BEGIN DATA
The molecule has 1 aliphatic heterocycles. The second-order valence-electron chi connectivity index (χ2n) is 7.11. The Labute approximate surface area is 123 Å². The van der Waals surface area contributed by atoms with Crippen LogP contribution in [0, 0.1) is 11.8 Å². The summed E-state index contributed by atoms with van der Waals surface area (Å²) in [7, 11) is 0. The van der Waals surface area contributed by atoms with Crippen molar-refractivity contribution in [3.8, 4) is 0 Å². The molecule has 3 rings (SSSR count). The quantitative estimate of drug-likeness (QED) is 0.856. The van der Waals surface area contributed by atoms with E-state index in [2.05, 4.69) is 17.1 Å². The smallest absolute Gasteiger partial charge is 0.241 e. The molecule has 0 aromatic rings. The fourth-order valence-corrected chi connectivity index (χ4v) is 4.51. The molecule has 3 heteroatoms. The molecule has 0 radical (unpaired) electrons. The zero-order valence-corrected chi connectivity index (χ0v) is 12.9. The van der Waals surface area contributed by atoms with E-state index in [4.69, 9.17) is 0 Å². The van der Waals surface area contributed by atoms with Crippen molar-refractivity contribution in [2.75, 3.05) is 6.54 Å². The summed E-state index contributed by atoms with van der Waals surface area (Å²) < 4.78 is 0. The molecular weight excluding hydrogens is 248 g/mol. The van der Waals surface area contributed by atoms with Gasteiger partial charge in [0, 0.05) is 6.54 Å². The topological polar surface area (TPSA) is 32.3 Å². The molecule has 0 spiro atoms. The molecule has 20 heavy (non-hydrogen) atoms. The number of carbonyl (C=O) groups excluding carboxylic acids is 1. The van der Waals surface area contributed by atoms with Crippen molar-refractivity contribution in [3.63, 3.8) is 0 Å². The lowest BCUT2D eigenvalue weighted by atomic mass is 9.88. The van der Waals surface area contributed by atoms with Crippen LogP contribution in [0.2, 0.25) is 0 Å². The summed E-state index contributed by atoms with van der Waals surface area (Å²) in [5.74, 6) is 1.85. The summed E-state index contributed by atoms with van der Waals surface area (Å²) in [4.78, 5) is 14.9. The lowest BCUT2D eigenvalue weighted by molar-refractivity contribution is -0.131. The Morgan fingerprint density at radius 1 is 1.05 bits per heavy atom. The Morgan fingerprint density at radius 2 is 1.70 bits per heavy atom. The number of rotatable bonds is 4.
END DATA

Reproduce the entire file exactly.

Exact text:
The molecule has 1 aliphatic heterocycles. The second-order valence-electron chi connectivity index (χ2n) is 7.11. The Labute approximate surface area is 123 Å². The van der Waals surface area contributed by atoms with Crippen LogP contribution in [0, 0.1) is 11.8 Å². The summed E-state index contributed by atoms with van der Waals surface area (Å²) in [7, 11) is 0. The van der Waals surface area contributed by atoms with Crippen molar-refractivity contribution in [3.8, 4) is 0 Å². The molecule has 3 rings (SSSR count). The quantitative estimate of drug-likeness (QED) is 0.856. The van der Waals surface area contributed by atoms with E-state index in [2.05, 4.69) is 17.1 Å². The smallest absolute Gasteiger partial charge is 0.241 e. The molecule has 0 aromatic rings. The fourth-order valence-corrected chi connectivity index (χ4v) is 4.51. The molecule has 3 heteroatoms. The molecule has 0 radical (unpaired) electrons. The zero-order valence-corrected chi connectivity index (χ0v) is 12.9. The van der Waals surface area contributed by atoms with E-state index in [4.69, 9.17) is 0 Å². The van der Waals surface area contributed by atoms with Crippen molar-refractivity contribution in [2.75, 3.05) is 6.54 Å². The summed E-state index contributed by atoms with van der Waals surface area (Å²) < 4.78 is 0. The molecular weight excluding hydrogens is 248 g/mol. The van der Waals surface area contributed by atoms with Gasteiger partial charge in [0, 0.05) is 6.54 Å². The topological polar surface area (TPSA) is 32.3 Å². The molecule has 0 spiro atoms. The molecule has 20 heavy (non-hydrogen) atoms. The number of carbonyl (C=O) groups excluding carboxylic acids is 1. The van der Waals surface area contributed by atoms with Crippen molar-refractivity contribution in [3.63, 3.8) is 0 Å². The lowest BCUT2D eigenvalue weighted by atomic mass is 9.88. The van der Waals surface area contributed by atoms with Crippen LogP contribution in [0.2, 0.25) is 0 Å². The summed E-state index contributed by atoms with van der Waals surface area (Å²) in [5.74, 6) is 1.85. The summed E-state index contributed by atoms with van der Waals surface area (Å²) in [4.78, 5) is 14.9. The lowest BCUT2D eigenvalue weighted by molar-refractivity contribution is -0.131. The Morgan fingerprint density at radius 1 is 1.05 bits per heavy atom. The Morgan fingerprint density at radius 2 is 1.70 bits per heavy atom. The number of rotatable bonds is 4.